“Buyer’s market”

When did the values of the market become a substitute for ethical standards? I found myself wondering this in reading this article in Inside Higher Education about a young philosophy PhD who was offered a tenure-track job at Nazareth College in New York, replied with an enthusiastic email attempting to start a negotiation about starting salary, sabbatical, maternity leave, and limited teaching in her first year. Although she made clear that she didn’t expect all of her requests to be possible, the university responded with a brusque retraction of the job offer. Now, the misogyny of philosophy departments is by now well established, but this smackdown of a young colleague who has just been selected as the best available for a job in your department, merely for making some requests, seemed shocking to me. Not to the commenters on the IHE blog, though, who may be supposed to be mainly higher education professionals. Some sample comments:

She has too many requests and this is always a sign that a person is going to be a pain in the *&*%. Her requests on balance are not unreasonable but she is in no position to ask for all of this — it is a buyer’s market. … Lots of great people to choose from so why saddle yourself with someone who is challenged right off the bat.

several substantial requests, the sum of which went beyond the pale for hat-in-hand applicants.

You just spent a semester narrowing hundreds (or more) candidates and arguing for this ONE person… only to have them forward THAT? Not exactly who I want to spend the rest of my career with (not to mention that the person clearly felt they were ‘playing with house money’ and could afford to lose the job offer… someone who REALLY wants the job wouldn’t risk that message).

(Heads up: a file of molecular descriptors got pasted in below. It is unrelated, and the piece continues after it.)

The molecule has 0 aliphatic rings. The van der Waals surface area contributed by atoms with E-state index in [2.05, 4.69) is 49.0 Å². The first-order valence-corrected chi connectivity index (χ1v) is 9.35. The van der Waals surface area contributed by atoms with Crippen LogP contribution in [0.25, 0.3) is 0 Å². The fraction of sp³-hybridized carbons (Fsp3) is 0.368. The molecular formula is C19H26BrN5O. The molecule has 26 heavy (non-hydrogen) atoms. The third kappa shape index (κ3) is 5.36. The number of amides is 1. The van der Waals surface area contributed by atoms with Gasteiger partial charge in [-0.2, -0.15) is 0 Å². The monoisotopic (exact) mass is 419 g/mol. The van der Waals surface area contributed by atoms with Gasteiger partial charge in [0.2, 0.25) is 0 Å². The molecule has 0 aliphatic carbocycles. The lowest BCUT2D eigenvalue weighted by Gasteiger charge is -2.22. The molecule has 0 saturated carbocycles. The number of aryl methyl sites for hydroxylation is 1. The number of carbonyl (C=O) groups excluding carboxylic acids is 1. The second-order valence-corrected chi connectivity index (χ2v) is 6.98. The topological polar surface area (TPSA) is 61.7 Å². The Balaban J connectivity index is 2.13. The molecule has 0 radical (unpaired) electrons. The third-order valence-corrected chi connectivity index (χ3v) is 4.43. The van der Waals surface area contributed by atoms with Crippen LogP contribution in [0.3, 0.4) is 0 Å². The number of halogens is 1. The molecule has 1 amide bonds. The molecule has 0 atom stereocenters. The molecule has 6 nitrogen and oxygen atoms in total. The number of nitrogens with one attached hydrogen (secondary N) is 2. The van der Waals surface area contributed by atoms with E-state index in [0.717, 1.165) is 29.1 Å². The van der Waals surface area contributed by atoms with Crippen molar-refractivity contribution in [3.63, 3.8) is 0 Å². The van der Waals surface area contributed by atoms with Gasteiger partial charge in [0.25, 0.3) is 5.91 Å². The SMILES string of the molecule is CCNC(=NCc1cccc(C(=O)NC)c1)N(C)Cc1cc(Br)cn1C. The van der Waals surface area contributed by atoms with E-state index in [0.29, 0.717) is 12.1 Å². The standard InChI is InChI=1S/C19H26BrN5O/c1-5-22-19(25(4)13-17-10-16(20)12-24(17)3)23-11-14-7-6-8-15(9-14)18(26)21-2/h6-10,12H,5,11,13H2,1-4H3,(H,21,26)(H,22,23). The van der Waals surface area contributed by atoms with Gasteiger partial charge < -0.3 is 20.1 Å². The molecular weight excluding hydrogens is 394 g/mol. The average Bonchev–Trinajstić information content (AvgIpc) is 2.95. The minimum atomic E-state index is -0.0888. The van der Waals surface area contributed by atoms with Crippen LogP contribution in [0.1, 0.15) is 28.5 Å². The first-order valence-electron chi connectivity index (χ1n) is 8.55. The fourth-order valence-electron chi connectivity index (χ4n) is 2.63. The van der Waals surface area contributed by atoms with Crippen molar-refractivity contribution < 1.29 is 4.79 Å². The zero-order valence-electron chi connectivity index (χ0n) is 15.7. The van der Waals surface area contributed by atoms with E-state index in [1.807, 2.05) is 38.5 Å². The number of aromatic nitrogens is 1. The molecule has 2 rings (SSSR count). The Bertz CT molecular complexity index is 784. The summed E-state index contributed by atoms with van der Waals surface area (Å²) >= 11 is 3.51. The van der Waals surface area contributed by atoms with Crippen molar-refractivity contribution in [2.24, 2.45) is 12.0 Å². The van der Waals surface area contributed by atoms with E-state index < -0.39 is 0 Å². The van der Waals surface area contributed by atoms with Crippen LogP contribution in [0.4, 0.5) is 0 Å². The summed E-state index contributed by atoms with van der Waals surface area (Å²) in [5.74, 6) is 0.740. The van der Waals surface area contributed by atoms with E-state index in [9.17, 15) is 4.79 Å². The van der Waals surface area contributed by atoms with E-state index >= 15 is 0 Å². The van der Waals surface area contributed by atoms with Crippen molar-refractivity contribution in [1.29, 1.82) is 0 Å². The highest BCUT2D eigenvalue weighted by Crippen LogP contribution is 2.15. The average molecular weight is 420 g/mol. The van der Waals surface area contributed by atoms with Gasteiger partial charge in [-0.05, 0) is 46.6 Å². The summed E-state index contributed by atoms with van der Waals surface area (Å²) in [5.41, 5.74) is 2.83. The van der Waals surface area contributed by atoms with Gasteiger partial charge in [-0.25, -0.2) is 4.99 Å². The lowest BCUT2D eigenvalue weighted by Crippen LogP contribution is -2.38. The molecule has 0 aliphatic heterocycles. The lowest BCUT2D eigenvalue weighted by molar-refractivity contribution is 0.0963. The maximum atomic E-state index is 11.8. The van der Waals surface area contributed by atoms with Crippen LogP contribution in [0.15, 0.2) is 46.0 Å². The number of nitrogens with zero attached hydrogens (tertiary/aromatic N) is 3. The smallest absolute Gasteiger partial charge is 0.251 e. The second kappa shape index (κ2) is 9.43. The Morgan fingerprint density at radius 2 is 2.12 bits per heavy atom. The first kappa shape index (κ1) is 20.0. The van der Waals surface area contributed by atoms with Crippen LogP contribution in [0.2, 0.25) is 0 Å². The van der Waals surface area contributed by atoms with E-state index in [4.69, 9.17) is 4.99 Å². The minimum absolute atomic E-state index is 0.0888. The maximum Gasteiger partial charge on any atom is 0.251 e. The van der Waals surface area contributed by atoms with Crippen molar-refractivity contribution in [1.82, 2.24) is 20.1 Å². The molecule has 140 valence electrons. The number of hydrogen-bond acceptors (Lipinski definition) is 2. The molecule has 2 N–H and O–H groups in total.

(To be fair, some comments are supportive of the candidate, and others take on other issues.) What fascinate me in these responses are these references to a “buyer’s market” to which the presumably arrogant candidate should have meekly submitted, with the clear presumption that the logic of the market is proper and just. If you are in a powerful position, where you can take advantage of those unfortunate enough to have qualifications that are in high supply and low demand, then of course you should, and no one could be surprised if you do. It’s an argument that is rarely applied to those who are robbed at knifepoint by those stronger or more ruthless than themselves, but it does show up in certain comments on rape and on international relations. It’s the belief that power creates its own justification.

I am frequently reminded of Nietzsche’s remarks on markets in Die Fröhliche Wissenschaft (The Gay Science):

Kaufen und verkaufen gilt jetzt als gemein, wie die Kunst des Lesens und Schreibens; Jeder ist jetzt darin eingeübt, selbst wenn er kein Handelsmann ist, und übt sich noch an jedem Tage in dieser Technik: ganz wie ehemals, im Zeitalter der wilderen Menschheit, Jedermann Jäger war und sich Tag für Tag in der Technik der Jagd übte.

Buying and selling are common skills nowadays, like the art of reading and writing: Everyone is accomplished in it, even if he’s not a businessman, and practices every day, just as in earlier times, in the days of primitive man, everyone was a hunter, and practiced that skill every day.

One last point: The largest number of commenters fault the young scholar for her “tone”. Everyone knows, apparently, that you don’t put this sort of thing so baldly in an email, for God’s sake! Obviously they had no choice but to rescind the offer when she attacked them with an EMAIL that clearly laid out what she would like. This is pretty hilarious, given how much philosophers pride themselves on their ruthlessly direct style of academic disputation, with some of them arguing that the would-be philosophers with excessive numbers of X chromosomes can’t hack it.

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